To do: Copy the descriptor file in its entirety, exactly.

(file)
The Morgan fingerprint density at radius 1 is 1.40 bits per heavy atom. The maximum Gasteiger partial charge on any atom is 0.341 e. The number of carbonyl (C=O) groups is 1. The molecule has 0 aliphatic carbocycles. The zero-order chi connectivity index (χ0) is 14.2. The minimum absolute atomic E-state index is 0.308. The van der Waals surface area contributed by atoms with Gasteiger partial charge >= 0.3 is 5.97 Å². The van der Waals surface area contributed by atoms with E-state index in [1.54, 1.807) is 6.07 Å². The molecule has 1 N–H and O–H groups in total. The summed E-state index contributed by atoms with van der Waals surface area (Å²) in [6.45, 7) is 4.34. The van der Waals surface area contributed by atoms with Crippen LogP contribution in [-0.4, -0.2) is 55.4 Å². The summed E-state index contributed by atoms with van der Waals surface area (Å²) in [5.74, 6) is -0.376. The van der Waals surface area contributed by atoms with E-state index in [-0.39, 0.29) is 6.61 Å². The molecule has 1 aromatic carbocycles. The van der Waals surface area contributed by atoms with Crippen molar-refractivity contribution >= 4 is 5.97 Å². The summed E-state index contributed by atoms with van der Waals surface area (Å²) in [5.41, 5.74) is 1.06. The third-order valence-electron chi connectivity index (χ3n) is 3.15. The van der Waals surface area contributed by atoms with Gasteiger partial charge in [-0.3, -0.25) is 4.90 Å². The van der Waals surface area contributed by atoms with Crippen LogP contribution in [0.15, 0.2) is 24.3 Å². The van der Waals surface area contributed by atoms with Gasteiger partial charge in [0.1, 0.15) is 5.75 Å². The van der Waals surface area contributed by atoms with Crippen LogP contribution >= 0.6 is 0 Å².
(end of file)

The Morgan fingerprint density at radius 1 is 1.40 bits per heavy atom. The maximum Gasteiger partial charge on any atom is 0.341 e. The number of carbonyl (C=O) groups is 1. The molecule has 0 aliphatic carbocycles. The zero-order chi connectivity index (χ0) is 14.2. The minimum absolute atomic E-state index is 0.308. The van der Waals surface area contributed by atoms with Gasteiger partial charge >= 0.3 is 5.97 Å². The van der Waals surface area contributed by atoms with E-state index in [1.54, 1.807) is 6.07 Å². The molecule has 1 N–H and O–H groups in total. The summed E-state index contributed by atoms with van der Waals surface area (Å²) in [6.45, 7) is 4.34. The van der Waals surface area contributed by atoms with Crippen LogP contribution in [-0.4, -0.2) is 55.4 Å². The summed E-state index contributed by atoms with van der Waals surface area (Å²) in [5.74, 6) is -0.376. The van der Waals surface area contributed by atoms with E-state index in [-0.39, 0.29) is 6.61 Å². The molecule has 1 aromatic carbocycles. The van der Waals surface area contributed by atoms with Crippen molar-refractivity contribution >= 4 is 5.97 Å². The summed E-state index contributed by atoms with van der Waals surface area (Å²) in [5.41, 5.74) is 1.06. The third-order valence-electron chi connectivity index (χ3n) is 3.15. The van der Waals surface area contributed by atoms with Gasteiger partial charge in [-0.3, -0.25) is 4.90 Å². The van der Waals surface area contributed by atoms with Crippen LogP contribution in [0.15, 0.2) is 24.3 Å². The van der Waals surface area contributed by atoms with Gasteiger partial charge in [0.1, 0.15) is 5.75 Å². The van der Waals surface area contributed by atoms with Crippen LogP contribution >= 0.6 is 0 Å².